UUV c/o Lordy | Photograph by Maxwell Young

UUV c/o Lordy | Photograph by Maxwell Young


A representative of Prince George’s County Maryland aka “the Whop,” Rezt’s latest project, Murrlin was featured in this summer’s Sounds of D.C. vol. II playlist. “Worth It” has this ‘close your eyes and nod your head’ type knock to it, which makes sense as its tagged as ‘crank-soul’ on SoundCloud. Much of Rezt’s music follows this 8-bit video game bop that is prevalent in today’s hip hop sound, but the difference is his rapping skills are more apparent than some “mumble rappers” would like to show.

2. ledroit ft. SIR E.U - fuck off

Ledroit is the mastermind behind the omnipresent Tech Yes—an array of electronic genres and original sounds with Sir E.U as the backing emcee. Watching the duo in person is like watching Shaolin Fantastic and The Wordsmith command crowds in the Netflix original series, The Get Down. To have a streamable tune from them is epic. It’s one thing to watch artists cross pollinate and perform in other bands (Ledroit and E.U both moonlight in Rob Stokes Band and have conceived a new punk/hip hop/electronic group called Michaelangelo) but it’s a whole other dynamic when the project is executed for online consumption. As fans, we can appreciate the moment. Speaking of moments, you might have caught Sir E.U in the remix of this instant classic internet video.


Released just several days ago, Loceke follows up Den-Mate’s self-titled 2016 project. Lead vocalist Jules Hale compliments spacey guitar riffs and wobbly bass notes with her unique monotone voice that evokes alternative/punk feels.


Ciscero dropped new music for the first time in five months last week. “Bite Down” was teased to a sold out crowd at Union Stage on the Wharf during April + Vista’s first-ever headlining show.


Tashaze recognized the need to prolong the vibe set by Martin J Ballou and Mudi in the original track off Ballou’s You& The Space Between - EP because at two minutes, “Intermission” leaves listeners wanting more. From D.C. by way of Seattle, Tashaze has found a home with mxdhouse—an art and music collective that has supported the consistent programming of GIRLAAA, which you could have attended several times at John Geiger and Davin Gentry’s boutique hangout, Diet Starts Monday.


Jenna Camille released “3000 Roses” last night, but she’s been playing it during her performances for awhile.  Mellow synths carry over Camille’s vocals that slowly build throughout the track.  We’re looking forward to her Luce Unplugged show at the Smithsonian American Art Museum on November 1st.  She’s been quietly fine-tuning her album Free while also collaborating with rapper Odd Mojo.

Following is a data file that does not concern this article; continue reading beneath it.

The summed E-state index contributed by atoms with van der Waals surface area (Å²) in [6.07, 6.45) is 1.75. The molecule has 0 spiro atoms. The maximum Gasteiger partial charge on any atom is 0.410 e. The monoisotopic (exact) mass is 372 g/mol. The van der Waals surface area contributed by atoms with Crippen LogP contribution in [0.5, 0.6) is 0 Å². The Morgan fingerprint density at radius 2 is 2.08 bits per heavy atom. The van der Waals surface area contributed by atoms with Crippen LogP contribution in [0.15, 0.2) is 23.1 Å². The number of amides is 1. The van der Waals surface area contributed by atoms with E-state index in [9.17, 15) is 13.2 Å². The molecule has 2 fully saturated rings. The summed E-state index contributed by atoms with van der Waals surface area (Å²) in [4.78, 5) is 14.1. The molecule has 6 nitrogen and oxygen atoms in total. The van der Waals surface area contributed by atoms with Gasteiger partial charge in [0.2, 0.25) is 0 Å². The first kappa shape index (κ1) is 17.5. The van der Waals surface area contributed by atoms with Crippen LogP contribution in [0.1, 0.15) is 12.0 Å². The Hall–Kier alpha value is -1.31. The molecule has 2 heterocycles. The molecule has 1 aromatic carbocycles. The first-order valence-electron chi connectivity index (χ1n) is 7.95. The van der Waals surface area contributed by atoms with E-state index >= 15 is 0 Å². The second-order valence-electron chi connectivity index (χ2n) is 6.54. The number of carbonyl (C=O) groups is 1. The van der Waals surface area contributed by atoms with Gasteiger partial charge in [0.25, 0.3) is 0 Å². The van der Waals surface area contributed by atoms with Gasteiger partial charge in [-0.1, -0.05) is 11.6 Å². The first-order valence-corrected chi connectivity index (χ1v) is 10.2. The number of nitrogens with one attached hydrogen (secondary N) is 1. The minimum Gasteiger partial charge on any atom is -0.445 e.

“I should cool it/‘cause these potholes real live stupid/Why they keep ‘em in the hood?/Not where white folks movin’,” ponders James, the Maryland-based rapper. “The Cool” comes from Innanet James’ recent Keep it Clean project, which includes a feature from Pusha T.


Mudi and Martin J Ballou have found a magical connection and they share the fruits of their creations mutually. Sometimes MUDI features on Ballou’s tracks and other times, like in this instance, Ballou will produce, mix, and master tracks for the R&B singer’s catalog. “Siren” has been in heavy rotation since it dropped last month.


The catchy tune on the back half of McGhee’s newest EP, Since You’re Watching, features Alex Vaughn, who stepped out for a cameo at Odd Mojo’s curated Urban Outfitters Live in Chinatown several weeks ago. It’s reminiscent of early 2000s garage production from the UK, like “Has It Come to This?” by The Streets.


Her name is Filet Mignon and she has pink hair. Unsure how her persona as a DJ gets more cohesive than that. To be determined. This mix sounds similar to the set she spun last Friday at Open Studio D.C.’s closing event featuring UUV & Nomu Nomu. She flexed a rendition of Immature’s “I Don’t Mind” as well as a captivating mashup of Drake’s “Free Smoke” and his crush Sade’s “Lover’s Rock.” Let Mac Miller’s “What’s the Use” fill your room at 21 minutes.